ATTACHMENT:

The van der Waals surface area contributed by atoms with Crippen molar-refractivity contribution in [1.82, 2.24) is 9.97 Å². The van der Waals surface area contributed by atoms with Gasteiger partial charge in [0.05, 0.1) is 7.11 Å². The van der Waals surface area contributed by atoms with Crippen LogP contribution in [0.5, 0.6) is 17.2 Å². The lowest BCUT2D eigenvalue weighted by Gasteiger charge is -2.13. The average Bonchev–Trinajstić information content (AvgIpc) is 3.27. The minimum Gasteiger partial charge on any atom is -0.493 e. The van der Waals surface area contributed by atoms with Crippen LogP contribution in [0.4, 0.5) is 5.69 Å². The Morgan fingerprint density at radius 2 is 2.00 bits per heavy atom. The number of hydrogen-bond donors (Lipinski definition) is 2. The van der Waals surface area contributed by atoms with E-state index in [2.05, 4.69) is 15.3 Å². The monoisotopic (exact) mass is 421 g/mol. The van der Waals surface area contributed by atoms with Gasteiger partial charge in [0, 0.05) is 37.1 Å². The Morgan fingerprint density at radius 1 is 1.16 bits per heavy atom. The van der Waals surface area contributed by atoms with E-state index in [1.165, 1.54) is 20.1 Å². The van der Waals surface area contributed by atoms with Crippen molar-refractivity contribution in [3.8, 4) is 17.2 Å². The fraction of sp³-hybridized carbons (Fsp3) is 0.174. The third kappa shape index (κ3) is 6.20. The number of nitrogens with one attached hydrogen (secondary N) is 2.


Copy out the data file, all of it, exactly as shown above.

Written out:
The van der Waals surface area contributed by atoms with Crippen molar-refractivity contribution in [1.82, 2.24) is 9.97 Å². The van der Waals surface area contributed by atoms with Gasteiger partial charge in [0.05, 0.1) is 7.11 Å². The van der Waals surface area contributed by atoms with Crippen LogP contribution in [0.5, 0.6) is 17.2 Å². The lowest BCUT2D eigenvalue weighted by Gasteiger charge is -2.13. The average Bonchev–Trinajstić information content (AvgIpc) is 3.27. The minimum Gasteiger partial charge on any atom is -0.493 e. The van der Waals surface area contributed by atoms with Crippen LogP contribution in [0.4, 0.5) is 5.69 Å². The Morgan fingerprint density at radius 2 is 2.00 bits per heavy atom. The number of hydrogen-bond donors (Lipinski definition) is 2. The van der Waals surface area contributed by atoms with E-state index in [2.05, 4.69) is 15.3 Å². The monoisotopic (exact) mass is 421 g/mol. The van der Waals surface area contributed by atoms with Gasteiger partial charge in [0, 0.05) is 37.1 Å². The Morgan fingerprint density at radius 1 is 1.16 bits per heavy atom. The van der Waals surface area contributed by atoms with E-state index in [1.165, 1.54) is 20.1 Å². The van der Waals surface area contributed by atoms with Crippen molar-refractivity contribution in [3.8, 4) is 17.2 Å². The fraction of sp³-hybridized carbons (Fsp3) is 0.174. The third kappa shape index (κ3) is 6.20. The number of nitrogens with one attached hydrogen (secondary N) is 2.